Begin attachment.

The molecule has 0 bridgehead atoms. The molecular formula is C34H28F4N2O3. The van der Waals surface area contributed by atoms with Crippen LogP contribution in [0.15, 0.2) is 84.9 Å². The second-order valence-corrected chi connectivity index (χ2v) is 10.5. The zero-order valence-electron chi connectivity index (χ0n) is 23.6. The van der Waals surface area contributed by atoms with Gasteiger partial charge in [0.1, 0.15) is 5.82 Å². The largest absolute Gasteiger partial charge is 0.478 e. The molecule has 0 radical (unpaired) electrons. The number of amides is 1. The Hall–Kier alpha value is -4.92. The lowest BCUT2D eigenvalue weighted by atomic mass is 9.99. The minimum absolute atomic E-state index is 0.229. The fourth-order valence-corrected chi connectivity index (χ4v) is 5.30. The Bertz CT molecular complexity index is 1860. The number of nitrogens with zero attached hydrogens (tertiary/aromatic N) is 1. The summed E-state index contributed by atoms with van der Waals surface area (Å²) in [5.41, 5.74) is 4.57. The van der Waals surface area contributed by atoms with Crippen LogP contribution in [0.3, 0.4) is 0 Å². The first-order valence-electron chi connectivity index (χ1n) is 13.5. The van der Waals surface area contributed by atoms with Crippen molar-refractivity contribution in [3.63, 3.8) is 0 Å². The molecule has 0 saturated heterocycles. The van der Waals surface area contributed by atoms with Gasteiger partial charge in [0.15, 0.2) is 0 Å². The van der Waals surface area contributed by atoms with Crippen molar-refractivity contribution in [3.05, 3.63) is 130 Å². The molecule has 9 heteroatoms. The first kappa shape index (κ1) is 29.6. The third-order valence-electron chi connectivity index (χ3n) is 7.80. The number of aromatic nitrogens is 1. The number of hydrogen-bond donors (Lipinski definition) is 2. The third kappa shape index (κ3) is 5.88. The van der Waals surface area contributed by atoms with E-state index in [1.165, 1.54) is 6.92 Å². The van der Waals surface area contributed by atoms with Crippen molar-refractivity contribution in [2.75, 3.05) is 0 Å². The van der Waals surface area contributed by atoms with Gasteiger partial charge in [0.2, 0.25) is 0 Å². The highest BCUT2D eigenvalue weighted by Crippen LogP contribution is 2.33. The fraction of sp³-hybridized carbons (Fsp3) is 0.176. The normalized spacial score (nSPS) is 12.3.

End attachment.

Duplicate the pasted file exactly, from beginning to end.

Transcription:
The molecule has 0 bridgehead atoms. The molecular formula is C34H28F4N2O3. The van der Waals surface area contributed by atoms with Crippen LogP contribution in [0.15, 0.2) is 84.9 Å². The second-order valence-corrected chi connectivity index (χ2v) is 10.5. The zero-order valence-electron chi connectivity index (χ0n) is 23.6. The van der Waals surface area contributed by atoms with Gasteiger partial charge in [0.1, 0.15) is 5.82 Å². The largest absolute Gasteiger partial charge is 0.478 e. The molecule has 0 radical (unpaired) electrons. The number of amides is 1. The Hall–Kier alpha value is -4.92. The lowest BCUT2D eigenvalue weighted by atomic mass is 9.99. The minimum absolute atomic E-state index is 0.229. The fourth-order valence-corrected chi connectivity index (χ4v) is 5.30. The Bertz CT molecular complexity index is 1860. The number of nitrogens with zero attached hydrogens (tertiary/aromatic N) is 1. The summed E-state index contributed by atoms with van der Waals surface area (Å²) in [5.41, 5.74) is 4.57. The van der Waals surface area contributed by atoms with Crippen LogP contribution in [0.3, 0.4) is 0 Å². The first-order valence-electron chi connectivity index (χ1n) is 13.5. The van der Waals surface area contributed by atoms with Crippen molar-refractivity contribution in [3.63, 3.8) is 0 Å². The molecule has 0 saturated heterocycles. The van der Waals surface area contributed by atoms with Gasteiger partial charge in [0.15, 0.2) is 0 Å². The van der Waals surface area contributed by atoms with Crippen molar-refractivity contribution in [3.05, 3.63) is 130 Å². The molecule has 9 heteroatoms. The first kappa shape index (κ1) is 29.6. The third-order valence-electron chi connectivity index (χ3n) is 7.80. The number of aromatic nitrogens is 1. The number of hydrogen-bond donors (Lipinski definition) is 2. The third kappa shape index (κ3) is 5.88. The van der Waals surface area contributed by atoms with E-state index in [1.165, 1.54) is 6.92 Å². The van der Waals surface area contributed by atoms with Crippen molar-refractivity contribution in [2.75, 3.05) is 0 Å². The van der Waals surface area contributed by atoms with Gasteiger partial charge in [0.2, 0.25) is 0 Å². The highest BCUT2D eigenvalue weighted by Crippen LogP contribution is 2.33. The fraction of sp³-hybridized carbons (Fsp3) is 0.176. The normalized spacial score (nSPS) is 12.3.